Comment critically on comparative advantage as a basis for international trade

Comparative advantage was an idea proposed by David Ricardo in 1817, and is an idea which can be used on a variety of scales, but is most often used when analysing international trade. Ricardo used the idea of wool produced in England at a lower opportunity cost than wool is produced in Portugal relative to wine, while in Portugal wine is produced at a lower opportunity cost than wine is produced in Britain relative to the wool. This means that in Portugal it is less costly to produce wine in terms of what is the next best use of the resources involved.

The reasons that this occurs could be for any number of reasons: weather, technology, productivity of workers in that industry and so on. This idea is one that all countries can benefit from, as even a tiny country will have a comparative advantage in a good relative to another good, even when trading with a world superpower. Comparative advantage is often used to look at just two countries and two goods, which is not necessarily a pitfall as the model can be applied to multiple countries and multiple goods, it is just for simplicity. Shown below is a very simple idea of the benefits produced by comparative advantage:

As with any model in economics, comparative advantage is not ideal. It is a proposed model based upon a fundamental idea which has very often proved itself to be true, but it still relies on many ideals and factors that do not and cannot realistically exist. These underlying assumptions mean it is difficult to base international trade upon the comparative advantage theory. However, the comparative advantage theory is questionably a solid 'basis' to trade, even if it cannot explain international demand and supply in its entirety.

The biggest problem when it comes to how affective comparative advantage is in dictating trade is that all factors of production are assumed to be perfectly mobile, something which it is fair to say is never the case. The idea is that any factors of production, be it labour, capital, land or entrepreneurship, that these, if made redundant from one industry it is thought that these resources could immediately be transferred to another industry that has a comparative advantage over the other country. This is clearly not going to be case, unless the industries are very similar, something which contradicts another theory of comparative advantage, which states all goods are homogenous. It is therefore almost an impossibility for this to occur, for the unemployment created by a failed industry to be suddenly removed by another.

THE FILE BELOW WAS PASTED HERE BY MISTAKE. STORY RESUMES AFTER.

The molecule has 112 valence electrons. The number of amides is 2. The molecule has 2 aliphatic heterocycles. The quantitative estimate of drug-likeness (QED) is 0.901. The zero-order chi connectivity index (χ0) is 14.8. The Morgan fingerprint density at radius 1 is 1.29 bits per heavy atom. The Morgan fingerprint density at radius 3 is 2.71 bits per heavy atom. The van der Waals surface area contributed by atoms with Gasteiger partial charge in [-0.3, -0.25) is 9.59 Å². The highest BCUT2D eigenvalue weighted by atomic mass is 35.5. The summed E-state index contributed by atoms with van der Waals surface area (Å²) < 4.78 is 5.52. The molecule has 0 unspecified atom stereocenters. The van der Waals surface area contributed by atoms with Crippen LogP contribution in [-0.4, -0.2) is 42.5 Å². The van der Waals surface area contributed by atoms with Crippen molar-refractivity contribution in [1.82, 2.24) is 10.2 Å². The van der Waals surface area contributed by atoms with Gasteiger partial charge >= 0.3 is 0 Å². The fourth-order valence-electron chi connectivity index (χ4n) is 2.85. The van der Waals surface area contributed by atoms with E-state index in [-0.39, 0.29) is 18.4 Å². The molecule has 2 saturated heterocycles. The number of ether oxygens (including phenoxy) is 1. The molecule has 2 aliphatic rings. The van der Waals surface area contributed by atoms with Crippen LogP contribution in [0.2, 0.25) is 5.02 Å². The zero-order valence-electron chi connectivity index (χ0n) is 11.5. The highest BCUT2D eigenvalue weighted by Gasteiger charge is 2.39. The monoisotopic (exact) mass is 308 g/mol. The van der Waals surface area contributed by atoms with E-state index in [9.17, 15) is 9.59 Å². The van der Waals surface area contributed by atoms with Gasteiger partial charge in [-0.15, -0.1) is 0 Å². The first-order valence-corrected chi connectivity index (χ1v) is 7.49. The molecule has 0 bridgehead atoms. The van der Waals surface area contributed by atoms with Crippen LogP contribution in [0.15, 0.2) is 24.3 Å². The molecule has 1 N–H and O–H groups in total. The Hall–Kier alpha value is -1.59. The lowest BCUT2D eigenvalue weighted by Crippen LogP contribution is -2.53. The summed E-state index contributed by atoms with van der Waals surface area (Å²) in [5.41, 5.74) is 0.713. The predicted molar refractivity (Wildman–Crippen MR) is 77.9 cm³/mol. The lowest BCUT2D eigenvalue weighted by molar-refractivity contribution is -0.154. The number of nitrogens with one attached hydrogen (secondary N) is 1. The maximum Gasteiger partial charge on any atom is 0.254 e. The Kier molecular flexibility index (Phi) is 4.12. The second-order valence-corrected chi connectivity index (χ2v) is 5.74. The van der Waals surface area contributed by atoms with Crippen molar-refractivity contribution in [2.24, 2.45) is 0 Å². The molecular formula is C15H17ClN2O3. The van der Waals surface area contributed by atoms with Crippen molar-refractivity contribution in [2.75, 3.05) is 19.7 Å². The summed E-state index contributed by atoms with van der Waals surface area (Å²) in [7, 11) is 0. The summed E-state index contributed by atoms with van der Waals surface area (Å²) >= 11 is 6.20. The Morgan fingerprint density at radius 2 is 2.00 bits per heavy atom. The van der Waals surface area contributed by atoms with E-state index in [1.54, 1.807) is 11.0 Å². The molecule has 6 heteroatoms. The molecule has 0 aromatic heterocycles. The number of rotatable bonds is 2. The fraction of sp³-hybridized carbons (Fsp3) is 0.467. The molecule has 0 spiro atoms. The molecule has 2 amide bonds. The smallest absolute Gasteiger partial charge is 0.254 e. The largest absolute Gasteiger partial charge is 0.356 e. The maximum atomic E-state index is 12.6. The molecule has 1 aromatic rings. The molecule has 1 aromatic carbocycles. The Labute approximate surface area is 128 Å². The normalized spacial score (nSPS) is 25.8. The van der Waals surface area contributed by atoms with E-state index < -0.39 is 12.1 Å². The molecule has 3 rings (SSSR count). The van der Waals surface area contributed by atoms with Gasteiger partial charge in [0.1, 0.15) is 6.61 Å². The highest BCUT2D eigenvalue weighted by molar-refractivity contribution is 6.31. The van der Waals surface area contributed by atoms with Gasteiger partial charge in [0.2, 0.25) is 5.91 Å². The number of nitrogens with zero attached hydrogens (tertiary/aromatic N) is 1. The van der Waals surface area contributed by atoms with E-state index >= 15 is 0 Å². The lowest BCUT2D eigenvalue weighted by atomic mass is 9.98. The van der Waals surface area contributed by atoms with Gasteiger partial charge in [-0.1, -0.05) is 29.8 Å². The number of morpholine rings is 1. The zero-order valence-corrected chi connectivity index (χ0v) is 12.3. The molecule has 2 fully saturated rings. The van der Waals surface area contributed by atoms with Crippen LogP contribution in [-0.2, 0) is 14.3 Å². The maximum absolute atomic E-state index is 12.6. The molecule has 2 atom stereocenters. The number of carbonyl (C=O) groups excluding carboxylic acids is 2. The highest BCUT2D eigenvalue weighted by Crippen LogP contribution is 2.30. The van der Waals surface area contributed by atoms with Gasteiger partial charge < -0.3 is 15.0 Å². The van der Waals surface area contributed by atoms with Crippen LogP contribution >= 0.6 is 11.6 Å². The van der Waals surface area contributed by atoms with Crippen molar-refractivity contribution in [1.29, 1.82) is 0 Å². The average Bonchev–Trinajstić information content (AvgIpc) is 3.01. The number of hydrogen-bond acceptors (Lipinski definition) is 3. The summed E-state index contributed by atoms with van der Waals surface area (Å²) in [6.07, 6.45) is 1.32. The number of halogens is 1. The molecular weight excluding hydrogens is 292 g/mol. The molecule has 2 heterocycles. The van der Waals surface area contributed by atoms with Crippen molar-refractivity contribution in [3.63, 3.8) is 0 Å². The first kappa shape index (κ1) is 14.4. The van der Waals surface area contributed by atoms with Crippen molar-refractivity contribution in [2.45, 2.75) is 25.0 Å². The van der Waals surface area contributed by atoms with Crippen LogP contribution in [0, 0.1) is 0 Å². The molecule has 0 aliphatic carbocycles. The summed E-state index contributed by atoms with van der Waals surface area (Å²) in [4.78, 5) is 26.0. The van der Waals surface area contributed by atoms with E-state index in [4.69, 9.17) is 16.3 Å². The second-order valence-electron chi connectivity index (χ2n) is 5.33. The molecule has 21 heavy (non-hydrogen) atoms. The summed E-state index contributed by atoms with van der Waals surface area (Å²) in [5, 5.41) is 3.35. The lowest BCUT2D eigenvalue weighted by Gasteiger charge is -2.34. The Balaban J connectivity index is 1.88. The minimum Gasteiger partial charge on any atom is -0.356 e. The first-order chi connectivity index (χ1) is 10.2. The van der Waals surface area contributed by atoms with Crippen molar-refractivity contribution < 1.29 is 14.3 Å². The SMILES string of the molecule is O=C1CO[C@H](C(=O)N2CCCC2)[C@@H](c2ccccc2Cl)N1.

Structural unemployment of people without the necessary skills to work, is inevitable. Even in the EU, where the S.E.A single market was set up in 1986, it is still difficult just to go and work in another EU country for geographic, structural and lingual reasons. The government would have to spend a huge amount on supply side policies such as very efficient schemes of education or perhaps low taxation (Thatcherite) to be able to transfer skills that quickly, and shift the long run aggregate supply curve to the right, thus reducing unemployment:

Because the government realises just how unlikely and difficult it is to transfer resources, it actively discourages the failure of an industry, as shown by the EU's enormous subsidies of the farmers in this country, most notably the Common Agricultural Policy. It is therefore acting against the theory of comparative advantage, as this would dictate that the farmers move into the service sector, where Britain is very productive. This shows how politics has a great affect on trade once the industry has been established, though comparative advantage may well have dictated what industries were originally started and how they grew, even if politics has a greater effect today.